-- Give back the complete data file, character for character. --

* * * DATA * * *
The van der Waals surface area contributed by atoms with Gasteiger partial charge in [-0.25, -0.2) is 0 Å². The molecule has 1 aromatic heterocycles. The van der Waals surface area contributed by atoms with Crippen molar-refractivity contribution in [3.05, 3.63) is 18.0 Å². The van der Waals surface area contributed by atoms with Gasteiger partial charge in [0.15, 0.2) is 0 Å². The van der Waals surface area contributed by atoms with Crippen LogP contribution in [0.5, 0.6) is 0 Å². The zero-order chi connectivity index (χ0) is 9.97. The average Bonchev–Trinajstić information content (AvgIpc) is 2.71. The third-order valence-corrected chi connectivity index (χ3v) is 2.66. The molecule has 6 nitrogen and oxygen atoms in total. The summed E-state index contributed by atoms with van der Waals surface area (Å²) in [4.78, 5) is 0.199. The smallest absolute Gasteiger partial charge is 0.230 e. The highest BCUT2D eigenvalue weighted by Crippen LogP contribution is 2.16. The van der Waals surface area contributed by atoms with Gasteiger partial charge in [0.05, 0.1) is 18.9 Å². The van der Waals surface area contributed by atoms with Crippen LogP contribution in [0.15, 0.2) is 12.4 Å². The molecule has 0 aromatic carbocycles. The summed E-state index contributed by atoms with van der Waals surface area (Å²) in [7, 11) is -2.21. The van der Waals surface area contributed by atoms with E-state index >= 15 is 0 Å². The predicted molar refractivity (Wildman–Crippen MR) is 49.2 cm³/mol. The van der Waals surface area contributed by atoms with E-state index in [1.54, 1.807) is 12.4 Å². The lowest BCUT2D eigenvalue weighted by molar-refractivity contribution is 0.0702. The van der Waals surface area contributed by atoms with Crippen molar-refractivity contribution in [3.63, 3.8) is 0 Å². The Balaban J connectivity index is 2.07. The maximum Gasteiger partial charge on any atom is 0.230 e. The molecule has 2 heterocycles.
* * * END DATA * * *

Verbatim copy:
The van der Waals surface area contributed by atoms with Gasteiger partial charge in [-0.25, -0.2) is 0 Å². The molecule has 1 aromatic heterocycles. The van der Waals surface area contributed by atoms with Crippen molar-refractivity contribution in [3.05, 3.63) is 18.0 Å². The van der Waals surface area contributed by atoms with Gasteiger partial charge in [0.15, 0.2) is 0 Å². The van der Waals surface area contributed by atoms with Crippen LogP contribution in [0.5, 0.6) is 0 Å². The zero-order chi connectivity index (χ0) is 9.97. The average Bonchev–Trinajstić information content (AvgIpc) is 2.71. The third-order valence-corrected chi connectivity index (χ3v) is 2.66. The molecule has 6 nitrogen and oxygen atoms in total. The summed E-state index contributed by atoms with van der Waals surface area (Å²) in [4.78, 5) is 0.199. The smallest absolute Gasteiger partial charge is 0.230 e. The highest BCUT2D eigenvalue weighted by Crippen LogP contribution is 2.16. The van der Waals surface area contributed by atoms with Gasteiger partial charge in [0.05, 0.1) is 18.9 Å². The van der Waals surface area contributed by atoms with Crippen LogP contribution in [0.15, 0.2) is 12.4 Å². The molecule has 0 aromatic carbocycles. The summed E-state index contributed by atoms with van der Waals surface area (Å²) in [7, 11) is -2.21. The van der Waals surface area contributed by atoms with E-state index >= 15 is 0 Å². The predicted molar refractivity (Wildman–Crippen MR) is 49.2 cm³/mol. The van der Waals surface area contributed by atoms with E-state index in [1.54, 1.807) is 12.4 Å². The lowest BCUT2D eigenvalue weighted by molar-refractivity contribution is 0.0702. The van der Waals surface area contributed by atoms with Crippen molar-refractivity contribution in [3.63, 3.8) is 0 Å². The Balaban J connectivity index is 2.07. The maximum Gasteiger partial charge on any atom is 0.230 e. The molecule has 2 heterocycles.